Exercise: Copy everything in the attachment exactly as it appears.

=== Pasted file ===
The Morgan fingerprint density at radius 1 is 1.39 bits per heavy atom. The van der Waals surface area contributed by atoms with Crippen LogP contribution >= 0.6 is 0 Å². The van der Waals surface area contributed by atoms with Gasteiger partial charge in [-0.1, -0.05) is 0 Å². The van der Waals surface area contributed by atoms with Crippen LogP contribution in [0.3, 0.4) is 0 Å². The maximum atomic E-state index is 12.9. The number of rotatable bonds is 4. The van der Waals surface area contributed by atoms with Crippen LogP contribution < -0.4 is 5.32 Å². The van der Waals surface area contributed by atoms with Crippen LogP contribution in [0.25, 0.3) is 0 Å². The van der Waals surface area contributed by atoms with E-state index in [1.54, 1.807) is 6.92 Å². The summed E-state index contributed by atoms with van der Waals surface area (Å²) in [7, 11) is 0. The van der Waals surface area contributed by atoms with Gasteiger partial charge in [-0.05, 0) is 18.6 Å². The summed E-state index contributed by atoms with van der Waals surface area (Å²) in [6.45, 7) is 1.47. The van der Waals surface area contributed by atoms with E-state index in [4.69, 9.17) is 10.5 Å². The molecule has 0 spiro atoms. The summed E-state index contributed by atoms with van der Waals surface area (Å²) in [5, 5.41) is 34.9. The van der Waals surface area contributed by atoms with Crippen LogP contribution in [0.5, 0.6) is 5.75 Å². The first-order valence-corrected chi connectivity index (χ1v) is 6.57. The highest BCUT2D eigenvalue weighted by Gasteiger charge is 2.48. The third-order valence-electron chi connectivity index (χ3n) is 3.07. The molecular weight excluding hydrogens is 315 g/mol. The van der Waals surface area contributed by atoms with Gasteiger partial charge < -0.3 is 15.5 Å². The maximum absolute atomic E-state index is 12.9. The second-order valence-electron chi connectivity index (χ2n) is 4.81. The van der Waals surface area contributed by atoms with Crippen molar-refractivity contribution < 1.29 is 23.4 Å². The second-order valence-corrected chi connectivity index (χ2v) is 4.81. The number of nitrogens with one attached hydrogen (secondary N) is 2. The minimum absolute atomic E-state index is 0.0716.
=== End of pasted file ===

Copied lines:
The Morgan fingerprint density at radius 1 is 1.39 bits per heavy atom. The van der Waals surface area contributed by atoms with Crippen LogP contribution >= 0.6 is 0 Å². The van der Waals surface area contributed by atoms with Gasteiger partial charge in [-0.1, -0.05) is 0 Å². The van der Waals surface area contributed by atoms with Crippen LogP contribution in [0.3, 0.4) is 0 Å². The maximum atomic E-state index is 12.9. The number of rotatable bonds is 4. The van der Waals surface area contributed by atoms with Crippen LogP contribution < -0.4 is 5.32 Å². The van der Waals surface area contributed by atoms with Crippen LogP contribution in [0.25, 0.3) is 0 Å². The van der Waals surface area contributed by atoms with E-state index in [1.54, 1.807) is 6.92 Å². The summed E-state index contributed by atoms with van der Waals surface area (Å²) in [7, 11) is 0. The van der Waals surface area contributed by atoms with Gasteiger partial charge in [-0.05, 0) is 18.6 Å². The summed E-state index contributed by atoms with van der Waals surface area (Å²) in [6.45, 7) is 1.47. The van der Waals surface area contributed by atoms with E-state index in [4.69, 9.17) is 10.5 Å². The molecule has 0 spiro atoms. The summed E-state index contributed by atoms with van der Waals surface area (Å²) in [5, 5.41) is 34.9. The van der Waals surface area contributed by atoms with Crippen LogP contribution in [0.5, 0.6) is 5.75 Å². The first-order valence-corrected chi connectivity index (χ1v) is 6.57. The highest BCUT2D eigenvalue weighted by Gasteiger charge is 2.48. The third-order valence-electron chi connectivity index (χ3n) is 3.07. The molecular weight excluding hydrogens is 315 g/mol. The van der Waals surface area contributed by atoms with Gasteiger partial charge < -0.3 is 15.5 Å². The maximum absolute atomic E-state index is 12.9. The second-order valence-electron chi connectivity index (χ2n) is 4.81. The van der Waals surface area contributed by atoms with Crippen molar-refractivity contribution < 1.29 is 23.4 Å². The second-order valence-corrected chi connectivity index (χ2v) is 4.81. The number of nitrogens with one attached hydrogen (secondary N) is 2. The minimum absolute atomic E-state index is 0.0716.